Flower Mound wants state to review new report on cancer cluster

Flower Mound officials are seeking a formal review from state health officials on a new research paper questioning the accuracy of the state’s 2010 cancer cluster study.

Rachael Rawlins, a University of Texas at Austin lecturer and researcher, questioned various procedures and measurement methods used by the Texas Department of State Health Services (TDSHS) in its 2010 “Texas Cancer Registry Study” conducted in Flower Mound.

The TDSHS analysis found that the occurrence of leukemia, non-Hodgkin’s lymphoma and childhood brain cancers in two ZIP codes in Flower Mound was within the expected ranges.

Rawlins said that Flower Mound children actually have a significantly higher risk of leukemia and lymphoma than health officials acknowledged four years ago. Read her report here.

While conducting her research, Rawlins sought the state’s opinion on her report but was provided no feedback, town officials said.

Flower Mound is one of thousands of communities located within the Barnett Shale, a 5,000-square mile region that encompasses more than 20 counties in the Dallas-Fort Worth area known to be rich in natural gas. Flower Mound was the only municipality to request such a study in relation to gas drilling and its effects on public health.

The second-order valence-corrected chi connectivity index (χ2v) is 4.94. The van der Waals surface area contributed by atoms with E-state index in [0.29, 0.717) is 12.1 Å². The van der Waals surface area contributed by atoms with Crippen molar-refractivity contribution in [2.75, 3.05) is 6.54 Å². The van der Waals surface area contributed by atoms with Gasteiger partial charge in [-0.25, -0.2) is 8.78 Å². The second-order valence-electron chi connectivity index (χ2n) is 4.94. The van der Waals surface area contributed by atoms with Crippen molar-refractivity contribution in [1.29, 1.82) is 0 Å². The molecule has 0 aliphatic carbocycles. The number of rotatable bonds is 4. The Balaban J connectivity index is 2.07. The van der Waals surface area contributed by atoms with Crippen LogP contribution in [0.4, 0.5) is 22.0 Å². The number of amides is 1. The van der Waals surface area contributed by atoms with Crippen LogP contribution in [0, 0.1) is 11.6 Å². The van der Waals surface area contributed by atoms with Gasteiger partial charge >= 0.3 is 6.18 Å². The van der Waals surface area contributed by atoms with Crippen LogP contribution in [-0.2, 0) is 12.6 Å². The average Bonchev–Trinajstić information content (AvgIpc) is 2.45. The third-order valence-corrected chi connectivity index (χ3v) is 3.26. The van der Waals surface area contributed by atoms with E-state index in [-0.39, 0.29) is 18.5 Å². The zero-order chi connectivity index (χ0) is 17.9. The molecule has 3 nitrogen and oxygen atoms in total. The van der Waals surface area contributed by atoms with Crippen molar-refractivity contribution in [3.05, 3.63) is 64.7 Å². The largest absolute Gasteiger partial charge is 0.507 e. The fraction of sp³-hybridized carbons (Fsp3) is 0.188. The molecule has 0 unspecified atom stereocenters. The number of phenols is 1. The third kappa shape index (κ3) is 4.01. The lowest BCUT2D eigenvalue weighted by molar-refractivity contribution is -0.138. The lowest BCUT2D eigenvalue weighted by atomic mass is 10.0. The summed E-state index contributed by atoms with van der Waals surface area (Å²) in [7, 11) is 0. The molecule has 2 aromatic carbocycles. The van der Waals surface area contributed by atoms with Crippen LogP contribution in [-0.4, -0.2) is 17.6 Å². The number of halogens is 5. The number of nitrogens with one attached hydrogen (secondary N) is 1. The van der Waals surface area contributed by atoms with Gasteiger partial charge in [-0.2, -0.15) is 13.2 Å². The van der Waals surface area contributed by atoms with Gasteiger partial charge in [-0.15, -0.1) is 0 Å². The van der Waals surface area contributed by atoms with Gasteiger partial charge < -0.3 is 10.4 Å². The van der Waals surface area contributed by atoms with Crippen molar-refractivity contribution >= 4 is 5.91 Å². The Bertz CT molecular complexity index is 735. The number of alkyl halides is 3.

“Flower Mound has been a leader when it comes to municipal oil and gas drilling regulations,” said Mayor Tom Hayden. “Many other communities, including Dallas, have followed our lead by passing similar drilling ordinances with the common goal of protecting public health. We’ve also remained vigilant about monitoring air quality levels in the Town, and have the highest level of air quality scrutiny in the Barnett Shale, and possibly Texas.”

Town officials along with Denton County Commissioner Andy Eads and representatives from State Rep. Tan Parker’s office and State Sen. Jane Nelson’s office participated in a conference call with Rawlins on Thursday afternoon.

Sen. Nelson indicated she plans to seek formal feedback and a response by the state agency as well. TDSHS is the only agency municipalities can effectively use for such a study, as they are the only organization that has access to confidential patient health records, which are protected by privacy laws. In addition, studies, such as the Flower Mound report, represent a snapshot in time and cannot be recreated.

The purpose of Rawlins’ research was to determine if the state’s methods were correct to accurately make a determination, and to examine whether or not municipalities, such as Flower Mound, have the proper amount of local control to regulate gas drilling.

Flower Mound currently has 15 active gas drilling pad sites. Rawlins praised the town’s efforts to continually address drilling operations.

“To date, the town has never had any elevated air quality levels of chemicals of concern at pad sites since Flower Mound began air monitoring measures in 2010,” said Environmental Services Director Matt Woods.

“We hope other municipalities continue to emulate what we’re doing and we’ll keep looking for new ways to be on the forefront of protecting our residents’ health, whether it’s through independent action or partnerships with other communities or the state,” said Hayden.


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